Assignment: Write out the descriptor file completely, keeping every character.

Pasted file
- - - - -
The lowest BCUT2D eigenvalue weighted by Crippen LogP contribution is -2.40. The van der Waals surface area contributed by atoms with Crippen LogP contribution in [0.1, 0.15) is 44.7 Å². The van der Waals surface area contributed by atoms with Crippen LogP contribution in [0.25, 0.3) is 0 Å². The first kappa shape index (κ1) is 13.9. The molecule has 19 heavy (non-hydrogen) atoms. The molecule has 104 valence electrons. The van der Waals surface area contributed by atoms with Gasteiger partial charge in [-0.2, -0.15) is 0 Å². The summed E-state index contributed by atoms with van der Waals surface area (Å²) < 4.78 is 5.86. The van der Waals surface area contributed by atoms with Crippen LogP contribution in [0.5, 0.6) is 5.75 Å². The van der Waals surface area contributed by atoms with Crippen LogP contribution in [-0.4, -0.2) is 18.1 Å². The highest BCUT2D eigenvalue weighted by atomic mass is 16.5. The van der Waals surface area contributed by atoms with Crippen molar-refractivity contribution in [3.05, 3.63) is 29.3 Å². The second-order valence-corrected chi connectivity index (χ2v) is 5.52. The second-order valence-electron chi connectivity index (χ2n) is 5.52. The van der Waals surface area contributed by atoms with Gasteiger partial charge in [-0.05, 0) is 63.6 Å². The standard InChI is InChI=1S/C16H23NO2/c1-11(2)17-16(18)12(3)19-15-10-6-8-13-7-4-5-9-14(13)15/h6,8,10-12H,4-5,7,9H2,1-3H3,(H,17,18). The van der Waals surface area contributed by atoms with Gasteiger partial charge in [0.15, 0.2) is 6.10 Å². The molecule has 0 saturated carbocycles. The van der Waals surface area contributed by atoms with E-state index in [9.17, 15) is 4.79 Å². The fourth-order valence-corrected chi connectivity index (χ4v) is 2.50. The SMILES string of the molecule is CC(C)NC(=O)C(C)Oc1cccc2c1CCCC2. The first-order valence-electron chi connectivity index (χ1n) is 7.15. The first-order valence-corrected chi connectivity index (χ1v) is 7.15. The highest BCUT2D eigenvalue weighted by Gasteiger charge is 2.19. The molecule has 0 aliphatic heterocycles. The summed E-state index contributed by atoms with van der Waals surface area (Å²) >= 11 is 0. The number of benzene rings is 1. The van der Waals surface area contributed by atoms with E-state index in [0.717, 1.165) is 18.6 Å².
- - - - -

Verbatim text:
The lowest BCUT2D eigenvalue weighted by Crippen LogP contribution is -2.40. The van der Waals surface area contributed by atoms with Crippen LogP contribution in [0.1, 0.15) is 44.7 Å². The van der Waals surface area contributed by atoms with Crippen LogP contribution in [0.25, 0.3) is 0 Å². The first kappa shape index (κ1) is 13.9. The molecule has 19 heavy (non-hydrogen) atoms. The molecule has 104 valence electrons. The van der Waals surface area contributed by atoms with Gasteiger partial charge in [-0.2, -0.15) is 0 Å². The summed E-state index contributed by atoms with van der Waals surface area (Å²) < 4.78 is 5.86. The van der Waals surface area contributed by atoms with Crippen LogP contribution in [0.5, 0.6) is 5.75 Å². The van der Waals surface area contributed by atoms with Crippen LogP contribution in [-0.4, -0.2) is 18.1 Å². The highest BCUT2D eigenvalue weighted by atomic mass is 16.5. The van der Waals surface area contributed by atoms with Crippen molar-refractivity contribution in [3.05, 3.63) is 29.3 Å². The second-order valence-corrected chi connectivity index (χ2v) is 5.52. The second-order valence-electron chi connectivity index (χ2n) is 5.52. The van der Waals surface area contributed by atoms with Gasteiger partial charge in [-0.05, 0) is 63.6 Å². The standard InChI is InChI=1S/C16H23NO2/c1-11(2)17-16(18)12(3)19-15-10-6-8-13-7-4-5-9-14(13)15/h6,8,10-12H,4-5,7,9H2,1-3H3,(H,17,18). The van der Waals surface area contributed by atoms with Gasteiger partial charge in [0.15, 0.2) is 6.10 Å². The molecule has 0 saturated carbocycles. The van der Waals surface area contributed by atoms with E-state index in [9.17, 15) is 4.79 Å². The fourth-order valence-corrected chi connectivity index (χ4v) is 2.50. The SMILES string of the molecule is CC(C)NC(=O)C(C)Oc1cccc2c1CCCC2. The first-order valence-electron chi connectivity index (χ1n) is 7.15. The first-order valence-corrected chi connectivity index (χ1v) is 7.15. The highest BCUT2D eigenvalue weighted by Gasteiger charge is 2.19. The molecule has 0 aliphatic heterocycles. The summed E-state index contributed by atoms with van der Waals surface area (Å²) >= 11 is 0. The number of benzene rings is 1. The van der Waals surface area contributed by atoms with E-state index in [0.717, 1.165) is 18.6 Å².